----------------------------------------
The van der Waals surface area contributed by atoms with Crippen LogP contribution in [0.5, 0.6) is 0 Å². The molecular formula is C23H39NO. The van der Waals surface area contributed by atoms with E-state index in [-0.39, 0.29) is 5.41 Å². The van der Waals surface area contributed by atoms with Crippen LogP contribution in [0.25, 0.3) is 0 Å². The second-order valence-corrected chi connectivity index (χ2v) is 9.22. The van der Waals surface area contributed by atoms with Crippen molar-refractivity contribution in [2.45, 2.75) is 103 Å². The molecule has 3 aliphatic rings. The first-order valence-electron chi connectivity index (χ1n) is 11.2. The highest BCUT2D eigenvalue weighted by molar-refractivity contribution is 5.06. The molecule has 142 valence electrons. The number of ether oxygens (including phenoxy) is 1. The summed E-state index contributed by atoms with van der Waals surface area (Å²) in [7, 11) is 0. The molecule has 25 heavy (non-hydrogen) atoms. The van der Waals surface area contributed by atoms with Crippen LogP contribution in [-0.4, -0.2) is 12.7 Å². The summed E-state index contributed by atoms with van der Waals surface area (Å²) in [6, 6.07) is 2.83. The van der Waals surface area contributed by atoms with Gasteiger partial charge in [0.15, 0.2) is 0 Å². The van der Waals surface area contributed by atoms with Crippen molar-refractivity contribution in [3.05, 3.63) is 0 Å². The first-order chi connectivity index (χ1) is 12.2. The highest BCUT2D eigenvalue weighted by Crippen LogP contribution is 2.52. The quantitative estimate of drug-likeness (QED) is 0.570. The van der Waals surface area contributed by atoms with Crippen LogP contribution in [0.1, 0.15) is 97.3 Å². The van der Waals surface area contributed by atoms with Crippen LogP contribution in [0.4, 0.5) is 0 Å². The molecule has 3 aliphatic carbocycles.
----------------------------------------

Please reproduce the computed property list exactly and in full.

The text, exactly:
The van der Waals surface area contributed by atoms with Crippen LogP contribution in [0.5, 0.6) is 0 Å². The molecular formula is C23H39NO. The van der Waals surface area contributed by atoms with E-state index in [-0.39, 0.29) is 5.41 Å². The van der Waals surface area contributed by atoms with Crippen LogP contribution in [0.25, 0.3) is 0 Å². The second-order valence-corrected chi connectivity index (χ2v) is 9.22. The van der Waals surface area contributed by atoms with Crippen molar-refractivity contribution in [2.45, 2.75) is 103 Å². The molecule has 3 aliphatic rings. The first-order valence-electron chi connectivity index (χ1n) is 11.2. The highest BCUT2D eigenvalue weighted by molar-refractivity contribution is 5.06. The molecule has 142 valence electrons. The number of ether oxygens (including phenoxy) is 1. The summed E-state index contributed by atoms with van der Waals surface area (Å²) in [7, 11) is 0. The molecule has 25 heavy (non-hydrogen) atoms. The van der Waals surface area contributed by atoms with Crippen LogP contribution in [-0.4, -0.2) is 12.7 Å². The summed E-state index contributed by atoms with van der Waals surface area (Å²) in [6, 6.07) is 2.83. The van der Waals surface area contributed by atoms with Gasteiger partial charge in [0.15, 0.2) is 0 Å². The van der Waals surface area contributed by atoms with Crippen molar-refractivity contribution in [3.05, 3.63) is 0 Å². The first-order chi connectivity index (χ1) is 12.2. The highest BCUT2D eigenvalue weighted by Crippen LogP contribution is 2.52. The quantitative estimate of drug-likeness (QED) is 0.570. The van der Waals surface area contributed by atoms with Crippen LogP contribution in [0.1, 0.15) is 97.3 Å². The van der Waals surface area contributed by atoms with Crippen LogP contribution in [0.4, 0.5) is 0 Å². The molecule has 3 aliphatic carbocycles.